JIM G, you don't like the poll results something like 114 AGREE - CT is no place to be a resident if retired & 7 think it's OK. I believe you posted "When you drive out the rest of the community, you won't have enough of a tax base to support anything Bring in seniors" WOW, I could post for an hour. I have been told "lets keep it simple stupid" (my dad I think). There is room for all and as someone else noted the healthies areas have the best mix. CT & ILLINOIS ARE LAST in this poll, MY GOODNESS OVERTAXED BLUE STATES, I DON'T BELIEVE IT. Cities and towns with dense senior populations do quite well in all facets of life. Areas with only the young & middle class have imense problems. I also don't want outsiders with no interest in our state to just move in (I doubt they would) and suck us dry with all their elderly needs. Lets court all the illegals (New Haven comes to mind) the young with large families and all others with needs. That solves everything - WRONG.
North Tolland January 19, 2012 at 09:02 PM
I agree with most of Jim G's sentiment. I lived in Arizona for quite a few years and one thing I noticed there was terrible funding for schools. The retirees, not having any children in the schools and often originating in another state, were very demanding that their taxes be very low. They voted in large numbers and would run out just about anyone who had a tax plan that did more than keep the lights on. As a result the schools suffered quite a bit.
Michael Poulin January 19, 2012 at 11:34 PM
Michael Poulin January 19, 2012 at 11:49 PM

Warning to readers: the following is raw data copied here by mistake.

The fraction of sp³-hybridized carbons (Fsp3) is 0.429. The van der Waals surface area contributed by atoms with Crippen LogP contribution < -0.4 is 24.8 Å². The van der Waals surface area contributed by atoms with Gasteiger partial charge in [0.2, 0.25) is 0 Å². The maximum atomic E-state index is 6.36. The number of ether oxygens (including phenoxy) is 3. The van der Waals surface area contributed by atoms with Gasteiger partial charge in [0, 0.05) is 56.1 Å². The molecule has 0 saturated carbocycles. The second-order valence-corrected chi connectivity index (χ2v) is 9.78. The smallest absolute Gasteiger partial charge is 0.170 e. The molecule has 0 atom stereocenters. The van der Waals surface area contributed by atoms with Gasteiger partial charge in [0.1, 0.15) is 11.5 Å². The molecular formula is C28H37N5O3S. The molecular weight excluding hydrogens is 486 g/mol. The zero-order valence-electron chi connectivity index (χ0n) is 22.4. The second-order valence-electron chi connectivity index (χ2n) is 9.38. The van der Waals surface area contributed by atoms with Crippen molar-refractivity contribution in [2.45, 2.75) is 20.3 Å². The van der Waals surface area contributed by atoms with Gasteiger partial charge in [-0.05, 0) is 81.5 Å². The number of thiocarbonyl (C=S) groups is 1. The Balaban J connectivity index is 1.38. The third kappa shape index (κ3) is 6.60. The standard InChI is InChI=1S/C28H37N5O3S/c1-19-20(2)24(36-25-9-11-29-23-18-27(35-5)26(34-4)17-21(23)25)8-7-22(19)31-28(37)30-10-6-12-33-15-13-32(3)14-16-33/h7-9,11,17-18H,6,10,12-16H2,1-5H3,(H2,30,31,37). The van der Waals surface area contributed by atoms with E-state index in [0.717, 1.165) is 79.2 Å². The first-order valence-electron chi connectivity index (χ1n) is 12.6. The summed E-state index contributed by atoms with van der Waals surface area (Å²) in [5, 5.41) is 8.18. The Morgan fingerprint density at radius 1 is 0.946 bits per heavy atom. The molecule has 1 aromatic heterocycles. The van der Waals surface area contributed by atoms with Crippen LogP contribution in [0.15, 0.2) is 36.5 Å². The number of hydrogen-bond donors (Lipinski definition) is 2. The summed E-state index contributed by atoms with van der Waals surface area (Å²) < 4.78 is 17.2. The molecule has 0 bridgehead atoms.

Sorry, computer glich really messed up my last post. I was trying to say that I have many friends in AZ and they are upset about education costs. They do not want their tax dollars used to pay for the education of thousands of children brought here by their illegal parents, remember AZ has an enormous border. As Jim G and Robert point out a complex topic with no 1 line answer.
C. Alexander January 23, 2012 at 12:12 AM
Right on Jim G! Well said. True about the right.We had 8 years of Republican leadership, 2 wars and a couple of tax cuts while those wars were going on. Thats like taking a pay cut, but buying a bigger house at the same time. It makes absolutely no economic sense whatsoever and is directly related to the size of our national debt. At the end of the Bush years, we had the economic bailout all packaged up for President Obama as he entered office in 2009. Talk about being handed a crap sandwich! These same people who had no problem with Bush's spending went berzerk about the debt when a progressive came into office... I think they call these people "tea partiers". They never noticed the mountain of debt until Obama got elected. Now, according to them, it's all his fault. It's total hogwash but I have to listen to this idiocy constantly, and presenting these people with facts doesn't ever help. The Republicans want someone like Reagan... I say amen to that... we'd have to significantly raise the tax rates to be at the level they were at under Reagan. The income tax rates nationally are at the lowest level they've been in 50 years yet we continually hear whining about taxes. People don't want a large national debt, but that debt will only be increased with additional tax cuts. They will always jump on the bandwagon for the tax cuts and then complain about the national debt, as if they see no correlation between the two.(I can only assume they don't)